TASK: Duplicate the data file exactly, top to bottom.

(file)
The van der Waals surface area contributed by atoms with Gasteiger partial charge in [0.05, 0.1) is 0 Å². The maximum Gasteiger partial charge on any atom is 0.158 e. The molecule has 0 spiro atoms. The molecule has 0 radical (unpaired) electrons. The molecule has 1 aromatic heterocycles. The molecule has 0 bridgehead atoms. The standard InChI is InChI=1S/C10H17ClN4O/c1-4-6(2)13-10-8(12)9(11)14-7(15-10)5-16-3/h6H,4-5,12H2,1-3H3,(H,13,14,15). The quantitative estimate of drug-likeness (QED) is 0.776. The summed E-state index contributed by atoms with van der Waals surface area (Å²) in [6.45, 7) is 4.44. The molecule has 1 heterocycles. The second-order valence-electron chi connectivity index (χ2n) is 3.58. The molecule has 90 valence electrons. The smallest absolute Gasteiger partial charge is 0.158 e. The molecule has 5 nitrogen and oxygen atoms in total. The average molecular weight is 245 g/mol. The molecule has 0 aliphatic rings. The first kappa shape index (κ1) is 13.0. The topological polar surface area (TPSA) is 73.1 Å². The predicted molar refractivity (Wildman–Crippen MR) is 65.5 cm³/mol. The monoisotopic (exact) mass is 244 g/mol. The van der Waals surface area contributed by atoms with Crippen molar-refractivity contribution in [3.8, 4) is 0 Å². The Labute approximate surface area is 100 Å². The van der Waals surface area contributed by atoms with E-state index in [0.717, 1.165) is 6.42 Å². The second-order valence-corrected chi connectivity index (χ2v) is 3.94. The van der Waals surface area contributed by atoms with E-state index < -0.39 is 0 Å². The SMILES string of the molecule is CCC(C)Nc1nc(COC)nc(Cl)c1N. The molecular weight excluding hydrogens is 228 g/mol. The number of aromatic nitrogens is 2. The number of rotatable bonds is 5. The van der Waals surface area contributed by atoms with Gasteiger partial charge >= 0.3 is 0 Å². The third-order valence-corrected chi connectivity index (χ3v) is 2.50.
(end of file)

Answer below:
The van der Waals surface area contributed by atoms with Gasteiger partial charge in [0.05, 0.1) is 0 Å². The maximum Gasteiger partial charge on any atom is 0.158 e. The molecule has 0 spiro atoms. The molecule has 0 radical (unpaired) electrons. The molecule has 1 aromatic heterocycles. The molecule has 0 bridgehead atoms. The standard InChI is InChI=1S/C10H17ClN4O/c1-4-6(2)13-10-8(12)9(11)14-7(15-10)5-16-3/h6H,4-5,12H2,1-3H3,(H,13,14,15). The quantitative estimate of drug-likeness (QED) is 0.776. The summed E-state index contributed by atoms with van der Waals surface area (Å²) in [6.45, 7) is 4.44. The molecule has 1 heterocycles. The second-order valence-electron chi connectivity index (χ2n) is 3.58. The molecule has 90 valence electrons. The smallest absolute Gasteiger partial charge is 0.158 e. The molecule has 5 nitrogen and oxygen atoms in total. The average molecular weight is 245 g/mol. The molecule has 0 aliphatic rings. The first kappa shape index (κ1) is 13.0. The topological polar surface area (TPSA) is 73.1 Å². The predicted molar refractivity (Wildman–Crippen MR) is 65.5 cm³/mol. The monoisotopic (exact) mass is 244 g/mol. The van der Waals surface area contributed by atoms with Crippen molar-refractivity contribution in [3.8, 4) is 0 Å². The Labute approximate surface area is 100 Å². The van der Waals surface area contributed by atoms with E-state index in [0.717, 1.165) is 6.42 Å². The second-order valence-corrected chi connectivity index (χ2v) is 3.94. The van der Waals surface area contributed by atoms with E-state index < -0.39 is 0 Å². The SMILES string of the molecule is CCC(C)Nc1nc(COC)nc(Cl)c1N. The molecular weight excluding hydrogens is 228 g/mol. The number of aromatic nitrogens is 2. The number of rotatable bonds is 5. The van der Waals surface area contributed by atoms with Gasteiger partial charge >= 0.3 is 0 Å². The third-order valence-corrected chi connectivity index (χ3v) is 2.50.